|Find Sentinel-1 Data||Data Feeds|
The Sentinel-1 mission facilitates services that include monitoring of Arctic sea-ice extent, routine sea-ice mapping, surveillance of the marine environment (including oil-spill monitoring and ship detection for maritime security), monitoring land-surface for motion risks, mapping for forest, water and soil management, and mapping to support humanitarian aid and crisis situations. While the mission offers timely information for a multitude of operational applications, it continues more than 20 years of radar imagery. This archive is not only essential for practical applications that need long time series of data, but also for understanding the long-term impacts of climate change and planning for a sustainable future.
|Radar satellite missions can measure millimetre-scale changes |
in Earth’s surface following an earthquake. On 24 August 2014,
an earthquake struck California’s Napa Valley. Two
Sentinel-1A images, acquired on 7 August and 31 August 2014
over this wine-producing region, were used to create an
interferogram showing ground deformation. © ESA/DLR
(animation data: Copernicus data 2014/ESA Insarap study/
NORUT/COMET/University of Leeds).
Tokyo, image of a megacity, © ESA
High desert, U.S. Northwest, © ESA
Oceans and Ice
Sentinel-1 provides SAR images to generate timely maps of sea-ice conditions for safe passage in increasingly busy Arctic waters. The radar can distinguish between the thinner, more navigable first-year ice and the hazardous, much thicker multiyear ice to help assure safe year-round navigation in ice-covered Arctic and sub-Arctic zones. These radar images are particularly suited to generating high-resolution ice charts, monitoring icebergs, and forecasting ice conditions.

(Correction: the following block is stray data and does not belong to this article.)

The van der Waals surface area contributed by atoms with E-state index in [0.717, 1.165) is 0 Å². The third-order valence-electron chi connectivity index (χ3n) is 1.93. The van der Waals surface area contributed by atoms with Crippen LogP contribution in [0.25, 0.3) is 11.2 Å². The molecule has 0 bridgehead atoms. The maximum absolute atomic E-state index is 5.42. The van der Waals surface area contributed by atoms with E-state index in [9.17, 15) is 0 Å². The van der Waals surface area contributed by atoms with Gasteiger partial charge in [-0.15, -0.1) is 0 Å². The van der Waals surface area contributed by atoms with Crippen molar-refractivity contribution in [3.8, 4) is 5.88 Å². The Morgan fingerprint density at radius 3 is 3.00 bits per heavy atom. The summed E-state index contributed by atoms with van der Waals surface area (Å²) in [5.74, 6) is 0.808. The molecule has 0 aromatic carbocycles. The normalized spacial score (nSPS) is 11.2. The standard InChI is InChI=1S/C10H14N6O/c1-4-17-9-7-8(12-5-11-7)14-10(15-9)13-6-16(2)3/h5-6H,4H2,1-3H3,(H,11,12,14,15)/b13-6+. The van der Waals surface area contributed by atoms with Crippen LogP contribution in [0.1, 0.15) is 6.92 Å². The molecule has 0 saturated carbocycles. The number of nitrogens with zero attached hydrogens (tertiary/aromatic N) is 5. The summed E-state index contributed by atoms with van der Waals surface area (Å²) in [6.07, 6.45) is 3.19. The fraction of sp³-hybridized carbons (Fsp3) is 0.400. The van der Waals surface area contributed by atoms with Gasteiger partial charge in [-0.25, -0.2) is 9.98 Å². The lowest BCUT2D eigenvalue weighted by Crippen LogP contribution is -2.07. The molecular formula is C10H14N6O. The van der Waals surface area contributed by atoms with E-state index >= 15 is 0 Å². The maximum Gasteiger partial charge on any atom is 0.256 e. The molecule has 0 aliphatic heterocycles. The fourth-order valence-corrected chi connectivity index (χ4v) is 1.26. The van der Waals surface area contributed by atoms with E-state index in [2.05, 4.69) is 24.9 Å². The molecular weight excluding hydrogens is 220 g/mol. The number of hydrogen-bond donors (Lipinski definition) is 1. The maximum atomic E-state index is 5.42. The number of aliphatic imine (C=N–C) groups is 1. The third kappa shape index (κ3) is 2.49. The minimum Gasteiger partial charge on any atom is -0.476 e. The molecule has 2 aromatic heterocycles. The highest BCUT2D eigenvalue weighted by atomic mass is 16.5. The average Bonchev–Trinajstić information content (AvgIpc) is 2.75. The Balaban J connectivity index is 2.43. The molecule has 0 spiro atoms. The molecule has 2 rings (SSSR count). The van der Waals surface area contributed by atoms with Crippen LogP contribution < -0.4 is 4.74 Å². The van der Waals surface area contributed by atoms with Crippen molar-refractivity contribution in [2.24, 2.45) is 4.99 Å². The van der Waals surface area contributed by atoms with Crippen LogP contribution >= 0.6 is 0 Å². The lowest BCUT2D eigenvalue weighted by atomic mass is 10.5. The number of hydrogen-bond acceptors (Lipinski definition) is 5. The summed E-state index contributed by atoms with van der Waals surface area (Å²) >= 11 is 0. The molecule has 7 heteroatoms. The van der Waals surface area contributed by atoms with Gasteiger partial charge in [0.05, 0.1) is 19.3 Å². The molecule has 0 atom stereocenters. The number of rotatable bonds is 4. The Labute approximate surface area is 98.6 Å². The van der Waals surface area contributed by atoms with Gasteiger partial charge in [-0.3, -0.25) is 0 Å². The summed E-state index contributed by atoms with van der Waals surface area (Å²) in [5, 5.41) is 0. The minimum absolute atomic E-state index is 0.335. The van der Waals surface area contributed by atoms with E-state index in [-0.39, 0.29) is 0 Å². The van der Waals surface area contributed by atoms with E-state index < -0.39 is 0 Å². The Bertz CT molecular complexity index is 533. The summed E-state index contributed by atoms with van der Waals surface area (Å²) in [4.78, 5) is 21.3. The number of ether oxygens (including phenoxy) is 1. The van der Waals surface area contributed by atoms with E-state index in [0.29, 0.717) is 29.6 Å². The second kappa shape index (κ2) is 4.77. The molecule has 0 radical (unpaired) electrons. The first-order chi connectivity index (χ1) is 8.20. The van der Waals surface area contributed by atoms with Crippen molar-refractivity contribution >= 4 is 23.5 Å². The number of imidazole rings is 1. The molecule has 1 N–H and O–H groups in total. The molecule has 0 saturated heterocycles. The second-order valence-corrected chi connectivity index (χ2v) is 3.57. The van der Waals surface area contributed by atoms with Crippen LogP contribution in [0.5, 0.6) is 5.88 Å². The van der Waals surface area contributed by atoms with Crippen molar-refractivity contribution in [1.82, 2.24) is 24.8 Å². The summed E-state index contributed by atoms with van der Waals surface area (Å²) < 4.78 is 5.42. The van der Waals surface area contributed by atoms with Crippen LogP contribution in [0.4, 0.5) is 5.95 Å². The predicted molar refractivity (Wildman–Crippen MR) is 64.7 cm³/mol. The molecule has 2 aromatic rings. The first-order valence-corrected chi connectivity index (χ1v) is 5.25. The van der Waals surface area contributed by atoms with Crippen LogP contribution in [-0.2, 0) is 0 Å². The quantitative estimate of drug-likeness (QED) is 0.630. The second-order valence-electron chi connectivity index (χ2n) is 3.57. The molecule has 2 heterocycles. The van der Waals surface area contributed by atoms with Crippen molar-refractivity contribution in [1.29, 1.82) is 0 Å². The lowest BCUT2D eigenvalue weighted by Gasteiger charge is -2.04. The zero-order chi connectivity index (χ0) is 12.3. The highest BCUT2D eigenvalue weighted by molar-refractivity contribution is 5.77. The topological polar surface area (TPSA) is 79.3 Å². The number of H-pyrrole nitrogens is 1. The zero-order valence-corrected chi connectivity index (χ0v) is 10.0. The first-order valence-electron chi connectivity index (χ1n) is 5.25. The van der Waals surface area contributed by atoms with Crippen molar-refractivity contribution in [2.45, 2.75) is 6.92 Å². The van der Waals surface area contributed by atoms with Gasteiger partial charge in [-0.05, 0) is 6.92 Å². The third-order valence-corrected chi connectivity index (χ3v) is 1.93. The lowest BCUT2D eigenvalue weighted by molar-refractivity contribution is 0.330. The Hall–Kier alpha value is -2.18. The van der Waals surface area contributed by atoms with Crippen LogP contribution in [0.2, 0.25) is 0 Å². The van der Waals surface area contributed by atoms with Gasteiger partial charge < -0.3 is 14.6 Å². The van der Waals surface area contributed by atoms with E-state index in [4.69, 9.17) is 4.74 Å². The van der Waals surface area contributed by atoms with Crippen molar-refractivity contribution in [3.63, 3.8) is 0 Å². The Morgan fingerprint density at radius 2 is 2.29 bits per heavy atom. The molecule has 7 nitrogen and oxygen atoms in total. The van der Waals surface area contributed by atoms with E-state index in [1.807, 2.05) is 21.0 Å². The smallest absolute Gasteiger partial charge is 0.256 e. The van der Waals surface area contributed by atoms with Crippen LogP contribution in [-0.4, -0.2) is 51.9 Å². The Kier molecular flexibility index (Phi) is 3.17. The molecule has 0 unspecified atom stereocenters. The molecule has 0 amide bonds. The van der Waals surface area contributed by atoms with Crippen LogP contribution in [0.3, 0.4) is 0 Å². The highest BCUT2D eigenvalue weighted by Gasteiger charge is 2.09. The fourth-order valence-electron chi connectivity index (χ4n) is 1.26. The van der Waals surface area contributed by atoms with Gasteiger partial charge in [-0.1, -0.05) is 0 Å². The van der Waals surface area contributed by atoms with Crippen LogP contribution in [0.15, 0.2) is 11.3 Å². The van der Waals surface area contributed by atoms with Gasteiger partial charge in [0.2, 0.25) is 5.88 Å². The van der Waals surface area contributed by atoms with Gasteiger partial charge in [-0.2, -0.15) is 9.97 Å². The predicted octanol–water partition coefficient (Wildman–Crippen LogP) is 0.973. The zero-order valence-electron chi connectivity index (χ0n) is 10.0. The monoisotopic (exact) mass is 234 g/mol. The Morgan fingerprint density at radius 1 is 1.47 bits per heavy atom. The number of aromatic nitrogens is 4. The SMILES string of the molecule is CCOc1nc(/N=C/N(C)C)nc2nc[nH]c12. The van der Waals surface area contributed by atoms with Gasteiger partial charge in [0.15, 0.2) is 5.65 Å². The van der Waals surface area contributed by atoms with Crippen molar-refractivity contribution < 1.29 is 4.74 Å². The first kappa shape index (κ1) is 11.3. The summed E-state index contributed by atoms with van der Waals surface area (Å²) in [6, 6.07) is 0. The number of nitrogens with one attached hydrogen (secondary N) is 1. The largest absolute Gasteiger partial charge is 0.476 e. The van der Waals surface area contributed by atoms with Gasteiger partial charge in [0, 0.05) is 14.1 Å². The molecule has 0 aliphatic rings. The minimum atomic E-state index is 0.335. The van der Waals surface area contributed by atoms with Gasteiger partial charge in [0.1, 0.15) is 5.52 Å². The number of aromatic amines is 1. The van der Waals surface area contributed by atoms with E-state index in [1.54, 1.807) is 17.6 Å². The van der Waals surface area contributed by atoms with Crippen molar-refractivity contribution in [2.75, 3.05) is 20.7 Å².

Oil spill monitoring
Sentinel-1 provides continuous sampling of the open ocean, offering information on wind and waves. These data are useful for understanding interactions between waves and currents and to improve efficiency for shipping and wave-energy applications, potentially producing economic benefits. In addition, these observations can be used to track the paths of oil slicks and other pollution.
The mission opens up new possibilities for many land applications. Frequent satellite revisits over the same area allow close monitoring of changes in land cover, particularly useful for keeping an eye on tropical forests that are typically shrouded by cloud cover, and for detecting illegal timber harvesting worldwide.
Land-cover information is also important for agricultural practices, to estimate crop acreage, to provide soil moisture information, and to forecast yields. Moreover, this new mission is the only European satellite specifically designed for fast response to emergencies and disasters such as flooding and earthquakes.
Radar images — such as those provided by Sentinel-1’s C-band SAR — are the best way of tracking land subsidence and structural damage through interferometric SAR (InSAR). InSAR combines two or more radar images over the same area to detect changes occurring between acquisitions, facilitating monitoring of even slight ground movement — down to a few millimeters — across wide areas. As well as being a valuable resource for urban planners, this kind of information is essential for monitoring shifts from earthquakes, landslides, and volcanic uplift.
The C-band SAR on Sentinel-1 can provide images with a resolution of 10 m and within hours of acquisition to aid emergency response. This imagery can be used for precise terrain deformation monitoring over landslide, seismic, or subsidence areas by providing regular and frequent interferometric observations. It can also support impact assessment for many types of hazard including hydrometeorological and geological events.
Sentinel-1’s radar ability to see through clouds, rain, and dark makes it particularly useful for monitoring floods. Images acquired before and after a flood offer immediate information on the extent of inundation and support assessments of property and environmental damage. The mission also provides information on wind and waves, which can be used to track the paths of oil slicks and other pollutants.
Content on ASF's Sentinel web pages is adapted from the European Space Agency (ESA) Sentinel website.